On October 18th the Society for Pediatric Pathology lost one of its finest members, Dr. Stephen A. Heifetz, to lung cancer. The speed at which it advanced was tremendous. He likened it to a "juggernaut," having only been diagnosed on September 26th. There was too little time for him to contact all the people that he would have liked to contact, and the extensive pulmonary lymphatic spread made talking on the phone very difficult. He did appreciate all the cards and well wishes that he received. Although a very stressful task, I was happy he asked me to make phone calls for him and to inform him of the replies and read the messages received. It was very moving to know that he made a true impact on the lives of so many. Nothing could be a greater legacy. His life was full, and he was brillant to the end.
Steve's life journey began in Brooklyn, New York where his boundless energy, endless curiosity and thirst for knowledge was revealed. His mother and father taught him the importance of education, tradition, patience and humility. He graduated from Bronx High School of Science at age 16 and entered Swarthmore College where he graduated from in 1967 with a Bachelor of Arts in Zoology. During this time in college his interests broadened to include history, literature and the theater arts. Although he had thoughts of pursuing an acting career, medicine seemed the logical choice and he graduated from State University of New York, Downstate Medical Center in 1971. During medical school he married Phebe Wheeler, and together they were blessed with Jennifer Ruth in 1970 and Joshua Barnett in 1972. With a known interest in pediatric pathology, Steven did an internship in pediatrics, a short residency in obstetrics and gynecology and then completed a residency in anatomical and clinical pathology. This combination of training gave him an ideal background for a distinguished career in pediatric pathology.
After completing his residency in 1977 he was appointed chief, Department of Pathology at U.S. Army Hospitals in Nuremberg, Germany. His next assignment was Chairman of the Department of Pediatric Pathology at the Armed Forces Institute of Pathology. While in Maryland he met Issac Bateman, his life partner for 18 years. Together with son Joshua, they moved to Nova Scotia where Steve was Associate Director of the Department of Pathology and Laboratory Medicine at Grace Maternity Hospital and the Isaak Walton Killam Hospital for Children in Halifax from 1985 to 1988. In October of 1988, Steve became the Director of Pediatric Pathology at J. W. Riley Hospital for Children in Indianapolis where he supervised renovation of the pediatric surgical pathology laboratory that by his guidance contains an extraordinary pediatric pathology library which will be names after him.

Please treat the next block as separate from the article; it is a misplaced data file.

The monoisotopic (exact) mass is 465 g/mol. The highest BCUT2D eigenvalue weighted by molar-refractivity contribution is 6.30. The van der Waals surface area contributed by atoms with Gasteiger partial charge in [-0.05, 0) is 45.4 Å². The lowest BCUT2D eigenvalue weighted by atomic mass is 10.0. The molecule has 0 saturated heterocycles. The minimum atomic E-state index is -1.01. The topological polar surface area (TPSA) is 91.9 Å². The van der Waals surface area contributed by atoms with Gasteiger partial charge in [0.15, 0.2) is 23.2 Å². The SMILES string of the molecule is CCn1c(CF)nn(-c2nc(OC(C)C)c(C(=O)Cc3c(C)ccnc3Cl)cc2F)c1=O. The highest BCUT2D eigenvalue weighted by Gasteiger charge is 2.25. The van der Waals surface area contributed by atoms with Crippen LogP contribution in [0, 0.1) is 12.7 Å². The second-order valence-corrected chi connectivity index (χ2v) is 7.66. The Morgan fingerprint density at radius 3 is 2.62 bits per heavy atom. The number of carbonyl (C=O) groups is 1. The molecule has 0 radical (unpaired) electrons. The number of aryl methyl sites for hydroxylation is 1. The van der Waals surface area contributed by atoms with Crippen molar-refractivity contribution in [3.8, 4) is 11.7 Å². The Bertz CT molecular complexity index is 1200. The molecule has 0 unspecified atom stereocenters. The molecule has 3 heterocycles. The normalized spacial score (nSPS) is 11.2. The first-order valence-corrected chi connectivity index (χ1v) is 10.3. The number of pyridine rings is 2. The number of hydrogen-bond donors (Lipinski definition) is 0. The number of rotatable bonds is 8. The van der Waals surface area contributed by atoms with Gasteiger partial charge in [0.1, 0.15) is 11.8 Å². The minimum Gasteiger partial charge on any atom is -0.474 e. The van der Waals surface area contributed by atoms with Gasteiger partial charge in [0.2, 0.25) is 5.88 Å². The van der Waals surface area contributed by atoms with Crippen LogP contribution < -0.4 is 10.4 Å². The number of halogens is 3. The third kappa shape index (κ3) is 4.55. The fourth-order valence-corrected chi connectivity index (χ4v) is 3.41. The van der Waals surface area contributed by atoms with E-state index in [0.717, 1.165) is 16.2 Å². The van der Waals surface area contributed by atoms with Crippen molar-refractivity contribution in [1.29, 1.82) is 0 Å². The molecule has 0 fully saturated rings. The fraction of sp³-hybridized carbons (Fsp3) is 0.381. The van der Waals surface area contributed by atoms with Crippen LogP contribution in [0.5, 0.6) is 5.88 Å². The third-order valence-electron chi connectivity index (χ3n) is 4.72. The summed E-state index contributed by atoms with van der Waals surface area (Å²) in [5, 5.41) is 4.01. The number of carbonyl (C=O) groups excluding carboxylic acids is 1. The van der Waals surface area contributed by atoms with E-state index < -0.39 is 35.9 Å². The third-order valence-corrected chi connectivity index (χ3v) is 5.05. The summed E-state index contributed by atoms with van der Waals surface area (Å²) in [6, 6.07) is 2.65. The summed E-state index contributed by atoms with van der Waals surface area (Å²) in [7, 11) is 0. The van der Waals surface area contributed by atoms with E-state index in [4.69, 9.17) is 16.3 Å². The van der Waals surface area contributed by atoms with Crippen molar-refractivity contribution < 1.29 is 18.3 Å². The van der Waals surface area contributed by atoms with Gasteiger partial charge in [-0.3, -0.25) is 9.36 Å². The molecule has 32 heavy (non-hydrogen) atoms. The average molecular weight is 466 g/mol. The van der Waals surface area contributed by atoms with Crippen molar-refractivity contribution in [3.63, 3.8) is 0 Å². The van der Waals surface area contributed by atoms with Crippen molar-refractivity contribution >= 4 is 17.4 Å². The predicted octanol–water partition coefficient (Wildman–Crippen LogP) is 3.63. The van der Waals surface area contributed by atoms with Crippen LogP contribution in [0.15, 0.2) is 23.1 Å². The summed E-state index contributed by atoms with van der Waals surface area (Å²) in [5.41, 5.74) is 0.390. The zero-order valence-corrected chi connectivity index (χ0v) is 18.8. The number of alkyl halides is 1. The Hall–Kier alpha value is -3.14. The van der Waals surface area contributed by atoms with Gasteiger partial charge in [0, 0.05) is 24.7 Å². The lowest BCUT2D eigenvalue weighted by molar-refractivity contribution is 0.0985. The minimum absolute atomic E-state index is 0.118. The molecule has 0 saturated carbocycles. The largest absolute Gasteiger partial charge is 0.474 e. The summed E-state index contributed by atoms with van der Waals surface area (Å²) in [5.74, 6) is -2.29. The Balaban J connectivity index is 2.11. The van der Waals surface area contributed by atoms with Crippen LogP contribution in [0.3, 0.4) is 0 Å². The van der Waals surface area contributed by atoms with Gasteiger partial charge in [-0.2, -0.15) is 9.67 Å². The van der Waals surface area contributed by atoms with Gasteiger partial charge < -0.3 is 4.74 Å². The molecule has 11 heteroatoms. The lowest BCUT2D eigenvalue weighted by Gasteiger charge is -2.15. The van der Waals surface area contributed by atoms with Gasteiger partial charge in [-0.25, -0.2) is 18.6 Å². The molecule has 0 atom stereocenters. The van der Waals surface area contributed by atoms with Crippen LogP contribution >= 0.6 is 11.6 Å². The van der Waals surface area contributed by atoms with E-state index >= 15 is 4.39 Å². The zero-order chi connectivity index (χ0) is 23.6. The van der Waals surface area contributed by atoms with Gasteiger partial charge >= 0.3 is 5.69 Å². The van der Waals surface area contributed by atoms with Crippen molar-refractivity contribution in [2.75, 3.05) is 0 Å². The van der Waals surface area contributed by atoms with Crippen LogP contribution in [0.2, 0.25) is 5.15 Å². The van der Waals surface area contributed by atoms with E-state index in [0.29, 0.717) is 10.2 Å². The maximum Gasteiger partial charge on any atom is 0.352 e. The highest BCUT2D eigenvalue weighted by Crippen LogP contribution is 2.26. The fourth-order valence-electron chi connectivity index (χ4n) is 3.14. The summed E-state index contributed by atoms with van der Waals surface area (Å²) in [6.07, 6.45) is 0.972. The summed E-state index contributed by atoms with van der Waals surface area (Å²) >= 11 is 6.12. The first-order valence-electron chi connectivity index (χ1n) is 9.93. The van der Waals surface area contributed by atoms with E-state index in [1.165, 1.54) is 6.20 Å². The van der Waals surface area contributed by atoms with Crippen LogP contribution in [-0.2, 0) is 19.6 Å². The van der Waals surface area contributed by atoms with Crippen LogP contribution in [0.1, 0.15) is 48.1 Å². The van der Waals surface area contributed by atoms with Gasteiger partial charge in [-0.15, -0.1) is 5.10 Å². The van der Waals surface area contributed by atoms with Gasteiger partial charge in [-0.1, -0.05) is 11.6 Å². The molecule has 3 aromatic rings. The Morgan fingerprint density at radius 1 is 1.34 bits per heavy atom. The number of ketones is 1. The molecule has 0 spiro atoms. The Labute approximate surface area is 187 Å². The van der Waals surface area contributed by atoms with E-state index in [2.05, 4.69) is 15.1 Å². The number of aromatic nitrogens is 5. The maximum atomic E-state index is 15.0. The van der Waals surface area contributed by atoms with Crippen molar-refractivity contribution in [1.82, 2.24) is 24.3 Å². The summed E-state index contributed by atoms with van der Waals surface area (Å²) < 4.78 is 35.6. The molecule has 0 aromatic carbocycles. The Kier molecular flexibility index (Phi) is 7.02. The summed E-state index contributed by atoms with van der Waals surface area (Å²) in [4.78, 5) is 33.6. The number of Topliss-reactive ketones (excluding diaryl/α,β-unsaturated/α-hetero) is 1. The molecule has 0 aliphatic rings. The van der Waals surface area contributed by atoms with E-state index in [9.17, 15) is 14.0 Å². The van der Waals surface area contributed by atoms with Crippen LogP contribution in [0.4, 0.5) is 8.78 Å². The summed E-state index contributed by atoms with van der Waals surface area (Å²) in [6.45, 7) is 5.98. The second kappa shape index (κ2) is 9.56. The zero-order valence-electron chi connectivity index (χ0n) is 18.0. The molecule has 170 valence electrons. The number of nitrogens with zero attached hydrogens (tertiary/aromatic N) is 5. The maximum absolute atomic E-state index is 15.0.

Throughout his professional career he dedicated many hours to hospital, regional and national committees. He was nationally known for his expertise in placental pathology and childhood germ cell tumors. He was a founding member of the Mid-America Placental Study Group and held many committee seats in the Children's Cancer Study Group, in additional to being the pathology reviewer for germ cell tumors. Locally he was involved with the Indianapolis Campaign for Healthy Babies, Marion County Fetal and Infant Mortiality Review, Indiana State SIDS Task Force and Marion County SIDS Parental Support Group. His ability to communicate both by the written and the spoken word was one of his greatest talents, which is shown by his numerous papers, presentations and membership on editorial boards and journal review panels. He gave so much of himself in each task that he undertook. His methodical and thorough approach yielded quality and his creativity and appreciation for the dramatic added flair to his product. He had a passion for life and lived it with such vigor that his energy became contagious not only in his professional like, in the teaching of residents, but also in his personal life. His love for family, art, music, theater and acting, stamps, photography and gardening were pursued in the same single mindedness for uncompromised quality. Last winter, he garnered rave reviews for his role of the Jewish father in a local play, "The Destiny of Me." Although very giving of his talents, he was a very private person and let very few people into his wonderfully brilliant soul. To those who loved him, he will be forever missed, but having had their lives touched by his spirit he will live on.
Steve wanted a Children's Cancer Research Fund set up in his name at J.W. Riley Hospital for Children. Contribution's can be made through The Riley Memorial Association, Riley Hospital for Children, 702 Barnhill Drive, Indianapolis, IN 46202, (317) 634-4474.
We hope to have a plaque dedicated to him in the new Cancer Research Building, for his future grandchildren to visit. In addition, we are dedicating the Division of Pediatric Pathology's library to him and placing his name upon a brick on the "Riley Wall, " which honors individuals and groups that have helped make Riley Hospital fulfill its mission to help Indiana's children and families in their time of suffering.
- Mary M. Davis, MD
If you wish to add a few words, an anecdote, or a comment to this memorial page,
please email to Robert Ruiz.